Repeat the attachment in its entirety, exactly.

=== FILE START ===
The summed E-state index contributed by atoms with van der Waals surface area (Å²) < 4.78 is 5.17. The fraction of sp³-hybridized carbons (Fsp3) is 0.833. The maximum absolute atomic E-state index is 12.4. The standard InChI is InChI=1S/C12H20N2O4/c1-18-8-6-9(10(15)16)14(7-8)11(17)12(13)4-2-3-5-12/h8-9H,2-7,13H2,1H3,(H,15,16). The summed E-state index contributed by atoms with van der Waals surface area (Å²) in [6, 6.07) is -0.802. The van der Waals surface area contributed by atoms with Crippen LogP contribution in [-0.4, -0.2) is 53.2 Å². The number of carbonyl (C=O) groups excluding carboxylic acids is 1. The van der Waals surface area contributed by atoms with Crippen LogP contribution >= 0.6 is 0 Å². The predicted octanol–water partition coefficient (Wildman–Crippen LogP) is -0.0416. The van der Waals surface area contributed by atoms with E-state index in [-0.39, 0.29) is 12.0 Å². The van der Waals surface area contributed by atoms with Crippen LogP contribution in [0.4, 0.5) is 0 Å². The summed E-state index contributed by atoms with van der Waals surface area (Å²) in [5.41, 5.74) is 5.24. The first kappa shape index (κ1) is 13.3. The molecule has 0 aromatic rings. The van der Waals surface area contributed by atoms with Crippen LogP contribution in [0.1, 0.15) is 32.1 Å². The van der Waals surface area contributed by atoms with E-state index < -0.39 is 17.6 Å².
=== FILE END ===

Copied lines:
The summed E-state index contributed by atoms with van der Waals surface area (Å²) < 4.78 is 5.17. The fraction of sp³-hybridized carbons (Fsp3) is 0.833. The maximum absolute atomic E-state index is 12.4. The standard InChI is InChI=1S/C12H20N2O4/c1-18-8-6-9(10(15)16)14(7-8)11(17)12(13)4-2-3-5-12/h8-9H,2-7,13H2,1H3,(H,15,16). The summed E-state index contributed by atoms with van der Waals surface area (Å²) in [6, 6.07) is -0.802. The van der Waals surface area contributed by atoms with Crippen LogP contribution in [-0.4, -0.2) is 53.2 Å². The number of carbonyl (C=O) groups excluding carboxylic acids is 1. The van der Waals surface area contributed by atoms with Crippen LogP contribution >= 0.6 is 0 Å². The predicted octanol–water partition coefficient (Wildman–Crippen LogP) is -0.0416. The van der Waals surface area contributed by atoms with E-state index in [-0.39, 0.29) is 12.0 Å². The van der Waals surface area contributed by atoms with Crippen LogP contribution in [0.4, 0.5) is 0 Å². The summed E-state index contributed by atoms with van der Waals surface area (Å²) in [5.41, 5.74) is 5.24. The first kappa shape index (κ1) is 13.3. The molecule has 0 aromatic rings. The van der Waals surface area contributed by atoms with Crippen LogP contribution in [0.1, 0.15) is 32.1 Å². The van der Waals surface area contributed by atoms with E-state index < -0.39 is 17.6 Å².